This is good for America on the international scene.  It is a kind of stepping up to the plate with an "I dare you," look on our face.  For as long as we seem to be backing up the look with an effective swing, they will not dare. 

But Obama's speech was also useful as a kind of clarifying moment for our present partisan struggles.  Americans ought to remind themselves that when it comes to the question of America's greatness, the best of liberals and the best of conservatives really do not and really have not disagreed.  As I said in a previous post . . . nevermind the idiots (whether conservative or liberal). In the last century, we fought side by side in two major world conflicts.  Together (though not always in harmony) we defeated an evil empire and we ended a long cold war that threatened to eclipse us.   Together, we built a nation that was capable of all of these achievements and, as Noonan pointed out in her article, a country that has blessed the world with its innovation and freedom-loving spirit.  We all ought to believe that America is great.  We all ought to believe that it should continue to be great.  And we should praise our political adversaries and trust in their good faith when they show themselves to be open to at least that much of the argument. 

And yet, we cannot and we should not lull ourselves into believing that a broad and basic agreement on ends represents anything other than what it is--it is a starting point for conversation not its conclusion.  All Americans, not just those who take an oath to the Constitution, have a duty to see that its principles and its purposes are upheld in public life.  If we all want America to be great this, of course, is something to be lauded.  But how best to accomplish this greatness will ever be a matter of vigorous dispute.  Disagreements about the efficacy of particular policies and general political dispositions toward the Constitution are serious matters that require a full and open and honest public airing.  These are also, as it happens, political questions.  Which means that they can only be be answered (and even here only temporarily) in the court of public opinion.  Too often,  the shouting (to say nothing of the clever subterfuges and uncharitable mis-characterizations) surrounding this process obfuscate rather than draw out our differences.  

Taken with charity, Obama's speech on Friday ought to yield much fodder for a civil, intelligent and clarifying debate about America's purposes--both abroad and at home.  May the best argument win.  
Categories > Presidency

Pop Culture


This James McManus essay, "What Poker Can teach Us," is worth a read.  Maybe we should also look at his book, out next month.  Hard to resist.

Categories > Pop Culture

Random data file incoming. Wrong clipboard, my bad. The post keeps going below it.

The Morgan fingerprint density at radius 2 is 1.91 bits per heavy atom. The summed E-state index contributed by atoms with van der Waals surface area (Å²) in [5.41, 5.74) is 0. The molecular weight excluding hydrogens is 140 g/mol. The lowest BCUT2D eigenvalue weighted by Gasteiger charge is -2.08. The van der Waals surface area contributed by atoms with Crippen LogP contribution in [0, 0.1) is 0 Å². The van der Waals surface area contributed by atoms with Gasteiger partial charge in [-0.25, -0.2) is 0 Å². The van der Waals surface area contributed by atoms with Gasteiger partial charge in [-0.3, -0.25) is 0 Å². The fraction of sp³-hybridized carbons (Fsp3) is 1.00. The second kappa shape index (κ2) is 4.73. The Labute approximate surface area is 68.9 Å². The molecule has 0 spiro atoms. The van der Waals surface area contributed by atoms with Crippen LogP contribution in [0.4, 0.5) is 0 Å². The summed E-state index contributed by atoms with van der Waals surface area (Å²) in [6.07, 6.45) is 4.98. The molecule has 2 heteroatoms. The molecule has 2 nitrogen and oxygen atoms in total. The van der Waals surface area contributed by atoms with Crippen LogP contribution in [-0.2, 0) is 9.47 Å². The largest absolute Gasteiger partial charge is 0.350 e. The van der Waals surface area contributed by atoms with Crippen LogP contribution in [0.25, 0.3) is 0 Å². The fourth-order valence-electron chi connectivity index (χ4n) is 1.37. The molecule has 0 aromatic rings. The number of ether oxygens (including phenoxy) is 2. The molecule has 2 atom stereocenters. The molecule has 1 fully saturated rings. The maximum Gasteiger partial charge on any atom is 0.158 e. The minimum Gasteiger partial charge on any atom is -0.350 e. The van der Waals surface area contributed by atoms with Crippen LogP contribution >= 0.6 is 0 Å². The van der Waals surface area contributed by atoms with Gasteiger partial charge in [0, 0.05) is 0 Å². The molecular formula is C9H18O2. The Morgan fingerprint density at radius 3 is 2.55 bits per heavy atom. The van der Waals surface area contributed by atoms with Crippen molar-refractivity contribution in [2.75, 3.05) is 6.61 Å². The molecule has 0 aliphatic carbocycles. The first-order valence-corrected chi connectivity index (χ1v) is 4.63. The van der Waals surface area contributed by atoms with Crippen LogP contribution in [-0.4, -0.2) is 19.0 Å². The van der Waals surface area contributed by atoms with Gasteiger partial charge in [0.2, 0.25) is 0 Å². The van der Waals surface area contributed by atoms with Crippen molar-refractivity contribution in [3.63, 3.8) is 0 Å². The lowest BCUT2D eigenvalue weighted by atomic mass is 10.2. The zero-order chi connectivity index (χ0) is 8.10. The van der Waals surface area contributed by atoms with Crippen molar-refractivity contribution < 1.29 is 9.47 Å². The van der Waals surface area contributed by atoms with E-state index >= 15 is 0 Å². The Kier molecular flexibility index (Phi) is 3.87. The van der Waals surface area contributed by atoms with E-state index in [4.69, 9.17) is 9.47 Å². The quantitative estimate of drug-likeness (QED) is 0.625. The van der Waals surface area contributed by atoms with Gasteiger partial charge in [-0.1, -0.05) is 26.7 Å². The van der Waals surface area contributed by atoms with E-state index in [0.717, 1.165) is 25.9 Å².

More on the Unearned Accolade

Ross Douthat elegantly explains why President Obama should have turned down Nobel Peace Prize.  In some ways the most perplexing thing about all this is that there was no one in the White House who could see this exactly ten minutes after they learned of the announcement and then be able to persuade Obama. But Peggy Noonan has an idea on how to redeem this "wicked and ignorant award":

"How to redeem this? That is a hard question, but here is one idea. The president will deliver a big speech in Oslo Dec. 10: white tie and tails, a formal, bound statement. The world, as they say, will be watching. He should deflect the limelight. (Can he?) He should make his subject bigger than himself. (Is there a subject bigger than himself?) He has been accused of traveling through the world on an extended apology tour. That isn't fair, but the tag is there. How about an unapologetic address, a speech, with the world's elites leaning forward and listening, about the meaning of America? A speech that shows a grounded and sophisticated love for his country and its great traditions and history. Not a nationalistic speech, not a prideful one, but a loving one."

Categories > Presidency

Pop Culture

A Better Peace Prize Idea

Ben of Ben's Chili Bowl, major DC eatery, RIP.   A great American story about a provider of great American food.
Categories > Pop Culture


The Tide Is Turning

I've been predicting for a while now that in the fullness of time--meaning 15 or 20 years down the road from now--climate change would come to resemble the population bomb of the late 1960s: a real phenomenon whose extent was vastly overestimated, and whose proposed coercive political remedies were completely wrongheaded and disproportionate to the matter.  One signpost along the way is that the media would grow bored with the subject.  When was the last time you saw a "population bomb" cover on one of the major news magazines?  Probably about the time of Michael Jackson's last hit record.  

That's what makes this BBC story, "What Happened to Global Warming?", an important signpost of the turn I expect will become more pronounced (especially if more baseball playoff games keep getting snowed out).  This story is significant because the BBC has been more in the bag for climate alarmism than practically any other media organization (though the competition for that is fierce, I admit).  Eventually I expect the media will grow increasingly bored with climate alarmism, and start passing up the breathy press releases from the climate campaigners.  In political terms, there is now a race on to see whether our global political class can gain a stranglehold over the energy sector before the already minimal public support for this policy nonsense collapses completely.
Categories > Environment